I can offer you another example. In 1993, I was working for CPJ [the New York-based Committee to Protect Journalists], gathering information about how journalists worked in October 1993, during the shelling of parliament. Ultimately seven journalists were killed and 65 wounded or beaten. At that time I also wrote a note to Interfax asking journalists who had been beaten or who had seen a colleague get beaten to call me and report it. I sent off the letter, and in two hours a German journalist called ... And then again the Americans started calling, the Italians, the French, and there was not one Russian. At one point I asked one American: "Did you see any Russian journalists in trouble?" And he replied: "Of course I did," and he named one. So I called that Russian journalist and asked, "Have you had problems in recent days?" He said, "No." I said, "How's that? I was told you had problems, you'd been beaten!" And he said, "No, I was just hit twice with the butt of a machine gun, it's nothing."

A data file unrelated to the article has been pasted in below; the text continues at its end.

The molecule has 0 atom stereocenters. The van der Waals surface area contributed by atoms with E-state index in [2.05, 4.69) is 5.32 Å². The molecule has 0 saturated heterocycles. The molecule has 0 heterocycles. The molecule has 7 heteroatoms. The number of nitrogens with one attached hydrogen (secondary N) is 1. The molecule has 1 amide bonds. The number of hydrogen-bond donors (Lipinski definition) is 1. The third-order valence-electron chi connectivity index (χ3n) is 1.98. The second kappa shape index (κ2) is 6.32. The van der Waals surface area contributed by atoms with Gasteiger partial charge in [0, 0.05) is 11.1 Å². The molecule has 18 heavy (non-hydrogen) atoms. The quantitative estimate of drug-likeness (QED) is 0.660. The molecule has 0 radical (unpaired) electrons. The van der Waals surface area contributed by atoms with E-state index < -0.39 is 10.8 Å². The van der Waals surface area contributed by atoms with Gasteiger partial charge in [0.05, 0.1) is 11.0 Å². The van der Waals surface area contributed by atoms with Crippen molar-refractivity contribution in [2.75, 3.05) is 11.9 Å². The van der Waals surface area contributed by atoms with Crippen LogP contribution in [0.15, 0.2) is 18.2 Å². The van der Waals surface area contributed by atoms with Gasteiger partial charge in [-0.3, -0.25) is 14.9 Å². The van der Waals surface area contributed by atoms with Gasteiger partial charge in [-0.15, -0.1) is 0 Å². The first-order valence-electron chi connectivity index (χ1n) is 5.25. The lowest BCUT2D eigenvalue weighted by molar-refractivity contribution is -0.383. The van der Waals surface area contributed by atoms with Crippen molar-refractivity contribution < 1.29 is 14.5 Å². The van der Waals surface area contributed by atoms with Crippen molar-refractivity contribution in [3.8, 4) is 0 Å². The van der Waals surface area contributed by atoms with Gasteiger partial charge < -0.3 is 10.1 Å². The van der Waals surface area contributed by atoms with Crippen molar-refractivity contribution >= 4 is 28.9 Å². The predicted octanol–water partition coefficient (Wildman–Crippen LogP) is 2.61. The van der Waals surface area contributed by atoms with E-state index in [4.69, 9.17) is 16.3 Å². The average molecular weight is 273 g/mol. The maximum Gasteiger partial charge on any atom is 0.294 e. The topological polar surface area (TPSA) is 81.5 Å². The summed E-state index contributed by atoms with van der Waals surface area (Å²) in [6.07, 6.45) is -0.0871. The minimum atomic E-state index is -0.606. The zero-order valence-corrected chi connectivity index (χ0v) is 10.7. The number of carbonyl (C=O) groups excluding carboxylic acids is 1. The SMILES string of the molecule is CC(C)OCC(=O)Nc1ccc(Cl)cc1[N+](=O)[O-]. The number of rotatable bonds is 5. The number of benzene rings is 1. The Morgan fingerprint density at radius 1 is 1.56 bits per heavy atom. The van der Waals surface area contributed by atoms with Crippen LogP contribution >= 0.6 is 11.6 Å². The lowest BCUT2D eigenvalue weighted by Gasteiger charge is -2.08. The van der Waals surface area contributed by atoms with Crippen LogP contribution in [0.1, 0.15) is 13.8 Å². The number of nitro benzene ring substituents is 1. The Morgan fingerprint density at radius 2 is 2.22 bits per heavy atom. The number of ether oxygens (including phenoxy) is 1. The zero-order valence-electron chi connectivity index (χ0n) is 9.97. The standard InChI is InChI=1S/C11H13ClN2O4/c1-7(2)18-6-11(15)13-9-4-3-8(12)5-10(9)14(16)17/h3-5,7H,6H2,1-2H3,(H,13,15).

Q:


The Union of Journalists concluded in October 1999 that there is no freedom of speech in Russia. What do you think?


A:


The problem is that in Russia, even now, there is a government monopoly on the printing presses and on the means of broadcast communication. About 80 percent of all printing presses in Russia - in the provinces, in Moscow, in Petersburg - are government property. And 90 percent of all transmission equipment used by independent television companies and radio stations is also state-owned. And as in Russia we don't like to obey the law, it's very easy to punish the independent press.